If you tracked down Tara Thompson's childhood friends and told them what she was doing these days, she says they wouldn't be surprised.
"I can remember as a kid doing mock trial stuff in grade school, thinking, 'This is what I want to do,'" says Thompson, 32, a 2003 honors graduate from the
and — since 2007 — an associate at Loevy & Loevy, a Chicago law firm specializing in civil rights work.
"You look at the profession, and it doesn't have an especially positive image. But I think of attorneys as someone you turn to for help. That's why I wanted to be a lawyer."
Much of her time is devoted to people who have no one else to turn to. Since 2008 she has been a staff attorney with the Exoneration Project at the University of Chicago Law School. The project works to free individuals who were convicted of crimes they did not commit, taking cases that interest few private lawyers.
One of her major successes is James Harden, one of the so-called Dixmoor Five. He and four other teenagers were convicted of the 1991 rape and murder of 14-year-old Cateresa Matthews. After a long fight, Thompson and her staff established his innocence through
evidence, and he, along with two other defendants, were freed (two others had pleaded guilty and served shorter sentences).
"We did a lot of work on the case and nothing worked out originally," she says. "Then we went after the DNA. The police said they couldn't find the evidence at first, and we got a court order. We forced them to look for it. Then they found it. It took a year, the most frustrating year of my life."
And when Harden was freed?
"I can't even say how that felt."
Q: How'd you get involved with the Exoneration Project?
A: In about 2008 Jon Loevy (founder of Loevy & Loevy) wanted to start a project to do post-conviction work. Not many lawyers do this. The cases are time-consuming and expensive. He hired me to work for the firm part time and run the project.
Q: How many hours a week do you devote to the project?
A: I'm not sure I want to see that number of hours in print. It's like any profession — people find themselves putting in a lot of time. This is definitely that kind of work.
Q: Where do your clients come from?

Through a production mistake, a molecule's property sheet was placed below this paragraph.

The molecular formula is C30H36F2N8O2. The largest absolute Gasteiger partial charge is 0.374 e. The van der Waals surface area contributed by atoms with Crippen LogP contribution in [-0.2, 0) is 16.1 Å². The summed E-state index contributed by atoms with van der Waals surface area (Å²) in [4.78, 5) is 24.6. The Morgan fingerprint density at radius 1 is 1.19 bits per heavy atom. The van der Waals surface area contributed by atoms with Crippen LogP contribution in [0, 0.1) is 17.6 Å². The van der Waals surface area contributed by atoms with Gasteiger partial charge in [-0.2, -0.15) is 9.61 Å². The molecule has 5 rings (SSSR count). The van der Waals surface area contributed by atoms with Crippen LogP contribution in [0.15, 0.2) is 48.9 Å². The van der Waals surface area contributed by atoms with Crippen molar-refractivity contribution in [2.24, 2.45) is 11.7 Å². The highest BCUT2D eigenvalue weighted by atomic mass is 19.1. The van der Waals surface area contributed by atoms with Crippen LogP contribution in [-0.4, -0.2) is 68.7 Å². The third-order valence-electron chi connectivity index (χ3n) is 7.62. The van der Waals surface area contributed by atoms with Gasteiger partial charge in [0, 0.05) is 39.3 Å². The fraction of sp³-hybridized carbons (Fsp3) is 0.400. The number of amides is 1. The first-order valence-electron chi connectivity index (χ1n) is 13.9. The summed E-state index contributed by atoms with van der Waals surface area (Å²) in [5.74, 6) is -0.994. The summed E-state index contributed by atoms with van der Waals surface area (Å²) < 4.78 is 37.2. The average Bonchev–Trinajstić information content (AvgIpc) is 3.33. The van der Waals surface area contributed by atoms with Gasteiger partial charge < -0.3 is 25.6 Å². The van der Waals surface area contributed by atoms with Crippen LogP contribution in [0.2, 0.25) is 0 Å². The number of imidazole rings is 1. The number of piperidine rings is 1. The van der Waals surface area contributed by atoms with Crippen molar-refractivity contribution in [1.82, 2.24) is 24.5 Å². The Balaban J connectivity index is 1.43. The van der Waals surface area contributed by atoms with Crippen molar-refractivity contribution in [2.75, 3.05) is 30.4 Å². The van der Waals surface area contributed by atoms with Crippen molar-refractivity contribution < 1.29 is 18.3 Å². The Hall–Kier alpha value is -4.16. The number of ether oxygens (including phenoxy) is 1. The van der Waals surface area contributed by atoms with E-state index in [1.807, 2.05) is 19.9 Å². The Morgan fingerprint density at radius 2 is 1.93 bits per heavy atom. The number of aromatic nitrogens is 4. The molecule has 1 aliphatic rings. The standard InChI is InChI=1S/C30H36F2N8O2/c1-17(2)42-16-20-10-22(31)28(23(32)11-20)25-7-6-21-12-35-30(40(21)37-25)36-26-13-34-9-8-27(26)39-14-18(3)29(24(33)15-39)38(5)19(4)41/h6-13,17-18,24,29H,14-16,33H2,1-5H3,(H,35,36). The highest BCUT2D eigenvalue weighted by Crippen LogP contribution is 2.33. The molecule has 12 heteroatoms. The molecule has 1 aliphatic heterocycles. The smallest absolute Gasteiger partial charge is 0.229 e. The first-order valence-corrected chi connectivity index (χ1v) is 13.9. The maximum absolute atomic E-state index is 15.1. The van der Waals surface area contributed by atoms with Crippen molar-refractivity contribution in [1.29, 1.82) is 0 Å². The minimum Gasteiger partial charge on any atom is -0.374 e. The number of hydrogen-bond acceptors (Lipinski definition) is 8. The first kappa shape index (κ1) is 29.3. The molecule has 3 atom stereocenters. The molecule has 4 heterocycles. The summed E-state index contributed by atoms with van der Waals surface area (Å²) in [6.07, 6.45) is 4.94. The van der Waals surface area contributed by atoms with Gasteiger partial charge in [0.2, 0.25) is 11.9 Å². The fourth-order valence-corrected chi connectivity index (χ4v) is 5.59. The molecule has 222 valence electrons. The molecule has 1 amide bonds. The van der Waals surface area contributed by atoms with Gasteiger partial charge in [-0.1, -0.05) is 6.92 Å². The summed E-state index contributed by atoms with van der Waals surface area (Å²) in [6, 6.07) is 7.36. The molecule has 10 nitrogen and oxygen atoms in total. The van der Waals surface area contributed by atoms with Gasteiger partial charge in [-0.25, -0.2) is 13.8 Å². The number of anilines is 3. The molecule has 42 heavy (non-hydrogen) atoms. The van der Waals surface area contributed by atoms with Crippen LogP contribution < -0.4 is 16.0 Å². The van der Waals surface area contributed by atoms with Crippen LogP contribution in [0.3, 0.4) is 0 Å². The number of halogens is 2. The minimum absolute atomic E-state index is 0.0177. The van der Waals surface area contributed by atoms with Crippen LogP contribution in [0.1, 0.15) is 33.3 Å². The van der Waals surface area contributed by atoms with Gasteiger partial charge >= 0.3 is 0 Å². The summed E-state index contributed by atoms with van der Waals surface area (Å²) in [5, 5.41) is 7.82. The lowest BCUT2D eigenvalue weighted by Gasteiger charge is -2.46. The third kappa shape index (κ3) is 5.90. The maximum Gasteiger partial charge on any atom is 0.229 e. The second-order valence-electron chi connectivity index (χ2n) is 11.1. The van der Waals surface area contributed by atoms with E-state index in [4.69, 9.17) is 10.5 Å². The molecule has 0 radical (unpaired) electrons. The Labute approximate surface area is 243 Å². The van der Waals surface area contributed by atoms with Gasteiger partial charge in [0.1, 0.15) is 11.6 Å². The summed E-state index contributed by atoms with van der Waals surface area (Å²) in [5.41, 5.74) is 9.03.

A: As a lawyer you're not allowed to solicit clients. We wouldn't have to do it, though. We get a lot of calls and tons of letters from around the country.
Q: How do you choose?
A: One criteria for the work we do is we only take cases of people who are innocent. The clients we take to court are clients we really, really believe in.
Q: Even if you know a person is innocent, it's a long haul.
A: These cases are so hard to win. Sometimes you have to find witnesses. You can show up (at their home) and they're not home. Do they want to talk to you? Things have to break right. Whether we win or lose isn't always based on how good a lawyer you are, but other factors. ... A lot depends on things falling your way. But also working hard. There are no shortcuts.
Q: How has what you do changed you?
A: It's really humbling. You see people with lives that are so different from yours, and they've really suffered. Their lives are so very different through no fault of their own. Working extensively with people in prison has given me a different perspective. You're not so judgmental of people. Somebody might judge a person in prison because of a conviction — oh, they must be guilty, they're in prison — but now I think I see people more on who they are.
Q: What's the best part of your job?
A: I think you would expect me to say having people walk out of prison. There's no way to describe that feeling. But I think it's just contributing to other people. Attorneys are service professionals. While we can't help them all right away, people appreciate having someone stand up for them. That's gratifying. Sticking up for the little guy.
Q: What's the worst part?
A: The feeling that I did everything I could do, knowing that person is innocent, knowing what the (result) should be, and I lost. I was raised to think that if there's justice, you'll win. As lawyers we're taught we're powers in society. It's hard to see things happen that I can't control.
Q: What do you do to relax?
A: I've been playing hockey lately. It's a women's league, and we play around the Chicago area. My team is from Carol Stream.
Q: What position?
A: Defense. I'm not a particularly good skater. I'm working on that part of my game.